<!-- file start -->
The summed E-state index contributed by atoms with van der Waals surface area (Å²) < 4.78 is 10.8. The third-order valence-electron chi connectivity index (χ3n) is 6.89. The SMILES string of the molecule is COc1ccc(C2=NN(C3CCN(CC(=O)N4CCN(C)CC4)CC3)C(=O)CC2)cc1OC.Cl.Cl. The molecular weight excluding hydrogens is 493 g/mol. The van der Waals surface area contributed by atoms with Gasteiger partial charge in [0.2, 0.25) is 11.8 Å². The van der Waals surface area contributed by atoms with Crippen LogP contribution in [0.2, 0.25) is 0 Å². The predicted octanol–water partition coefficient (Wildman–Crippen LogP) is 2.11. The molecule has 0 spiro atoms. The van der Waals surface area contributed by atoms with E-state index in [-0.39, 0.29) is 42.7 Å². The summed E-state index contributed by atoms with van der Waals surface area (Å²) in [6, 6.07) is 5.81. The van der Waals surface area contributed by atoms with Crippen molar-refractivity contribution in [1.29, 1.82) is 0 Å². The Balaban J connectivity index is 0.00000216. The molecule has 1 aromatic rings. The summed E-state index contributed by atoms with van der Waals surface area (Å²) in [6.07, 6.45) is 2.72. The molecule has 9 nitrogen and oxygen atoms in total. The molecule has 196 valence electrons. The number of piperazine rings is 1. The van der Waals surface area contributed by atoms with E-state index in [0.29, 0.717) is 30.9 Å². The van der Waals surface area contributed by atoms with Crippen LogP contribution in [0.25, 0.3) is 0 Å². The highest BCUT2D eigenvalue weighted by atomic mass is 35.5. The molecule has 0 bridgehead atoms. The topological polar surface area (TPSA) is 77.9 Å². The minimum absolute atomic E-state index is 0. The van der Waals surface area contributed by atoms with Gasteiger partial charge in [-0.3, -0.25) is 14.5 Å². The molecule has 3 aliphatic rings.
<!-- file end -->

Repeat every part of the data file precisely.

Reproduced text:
The summed E-state index contributed by atoms with van der Waals surface area (Å²) < 4.78 is 10.8. The third-order valence-electron chi connectivity index (χ3n) is 6.89. The SMILES string of the molecule is COc1ccc(C2=NN(C3CCN(CC(=O)N4CCN(C)CC4)CC3)C(=O)CC2)cc1OC.Cl.Cl. The molecular weight excluding hydrogens is 493 g/mol. The van der Waals surface area contributed by atoms with Gasteiger partial charge in [0.2, 0.25) is 11.8 Å². The van der Waals surface area contributed by atoms with Crippen LogP contribution in [0.2, 0.25) is 0 Å². The predicted octanol–water partition coefficient (Wildman–Crippen LogP) is 2.11. The molecule has 0 spiro atoms. The van der Waals surface area contributed by atoms with E-state index in [-0.39, 0.29) is 42.7 Å². The summed E-state index contributed by atoms with van der Waals surface area (Å²) in [6, 6.07) is 5.81. The van der Waals surface area contributed by atoms with Crippen molar-refractivity contribution in [1.29, 1.82) is 0 Å². The Balaban J connectivity index is 0.00000216. The molecule has 1 aromatic rings. The summed E-state index contributed by atoms with van der Waals surface area (Å²) in [6.07, 6.45) is 2.72. The molecule has 9 nitrogen and oxygen atoms in total. The molecule has 196 valence electrons. The number of piperazine rings is 1. The van der Waals surface area contributed by atoms with E-state index in [0.29, 0.717) is 30.9 Å². The van der Waals surface area contributed by atoms with Crippen LogP contribution in [0.25, 0.3) is 0 Å². The highest BCUT2D eigenvalue weighted by atomic mass is 35.5. The molecule has 0 bridgehead atoms. The topological polar surface area (TPSA) is 77.9 Å². The minimum absolute atomic E-state index is 0. The van der Waals surface area contributed by atoms with Gasteiger partial charge in [-0.3, -0.25) is 14.5 Å². The molecule has 3 aliphatic rings.